Water: Unfortunately, many of us still treat water as if it were in endless supply. It is not. Use water responsibly. Use only as much as needed to complete cleaning and restoration tasks; Select tools and equipment designed to use less water, which means they use it more efficiently.

Waste: When selecting new tools, equipment, cleaning solutions, or other items, consider the product’s “end of life.” What’s going to happen to the product when it is no longer needed or useful. Is it recyclable? Can it be used for another purpose?

Chemicals: Select green-certified cleaning solutions whenever possible. These solutions typically are made with no or very few natural resources.

Vehicles: If your vehicles are more than five years old, they are using too much fuel and releasing too many greenhouse gases. Select the most fuel-efficient vehicles available even if they cost more. They will pay for themselves in reduced fuel costs over time.  Also, remember to always turn off vehicles when not in use.

Compliance: Comply with all environmental, health, and safety regulations.

Training: Proper worker training applies both to sustainablity as well as an efficiency issue. Well-trained workers perform their jobs safer and more effectively. This helps reduce labor costs, one of the largest expenditures for restoration and remediation professionals, and improve worker productivity.  Further, the training instructs them on ways to use natural resources more sparingly along with ways to reduce waste.

Vendors: Work with suppliers and distributors that are sustainability-focused. They can suggest new ways to help your business operate more sustainably, reducing waste and consumption.  Plus, a “sustainability camaraderie” is created.  When you are all on the same sustainability team, it’s easier to incorporate sustainablity initiatives into your business operations.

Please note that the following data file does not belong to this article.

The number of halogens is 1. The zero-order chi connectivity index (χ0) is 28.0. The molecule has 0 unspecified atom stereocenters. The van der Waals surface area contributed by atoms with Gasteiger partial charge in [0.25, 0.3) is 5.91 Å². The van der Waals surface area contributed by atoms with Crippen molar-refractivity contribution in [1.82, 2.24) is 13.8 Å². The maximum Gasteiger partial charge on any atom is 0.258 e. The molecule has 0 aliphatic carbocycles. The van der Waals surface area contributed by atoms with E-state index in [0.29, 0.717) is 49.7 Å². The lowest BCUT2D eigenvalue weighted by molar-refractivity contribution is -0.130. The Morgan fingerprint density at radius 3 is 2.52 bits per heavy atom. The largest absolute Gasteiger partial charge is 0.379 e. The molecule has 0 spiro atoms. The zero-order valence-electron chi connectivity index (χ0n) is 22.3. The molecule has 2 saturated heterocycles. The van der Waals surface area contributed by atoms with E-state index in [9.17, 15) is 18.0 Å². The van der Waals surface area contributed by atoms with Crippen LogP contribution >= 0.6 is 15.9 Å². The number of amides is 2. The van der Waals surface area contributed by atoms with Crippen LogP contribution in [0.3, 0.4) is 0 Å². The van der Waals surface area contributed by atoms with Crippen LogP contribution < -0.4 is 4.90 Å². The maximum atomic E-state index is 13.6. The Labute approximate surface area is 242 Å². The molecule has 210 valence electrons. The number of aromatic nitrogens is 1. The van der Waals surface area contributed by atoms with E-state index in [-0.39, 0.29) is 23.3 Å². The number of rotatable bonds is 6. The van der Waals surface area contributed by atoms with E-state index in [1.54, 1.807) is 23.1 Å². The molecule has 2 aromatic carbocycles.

Impacts: Consider the environmental impacts of restoration and remediation practices. For instance, when deciding if something can be restored or not, along with considering time, costs, and charges, add sustainability into the equation. If a project will require very large amounts of water, energy, fuel, and chemical to perform, it may be more practical and have less impact on the environment to suggest it not be restored.

Many of the items mentioned here will result in cost savings. However, one of the biggest benefits of incorporating sustainability initiatives into your business is that it can open doors.

We mentioned that it is a good idea to align your business with vendors that have their own sustainability initiatives in place. Many major organizations now take this a step further and require this of their vendors. They ask vendors to fill out disclosure forms, verifying what steps they have taken and plan to take to operate more sustainably.

They then use this information to select “sustainability partners.” Not only does this open doors, but it can also put you and your business way ahead of your competitors.

Stephen P. Ashkin is president of The Ashkin Group, a consulting firm specializing in Green cleaning and sustainability. He is considered the “father of Green Cleaning,” is on the Board of the Green Sports Alliance, and has been inducted into the International Green Industry Hall of Fame (IGIHOF). He is now helping jansan professionals turn sustainability into cost savings. He can be reached at steveashkin@ashkingroup.com.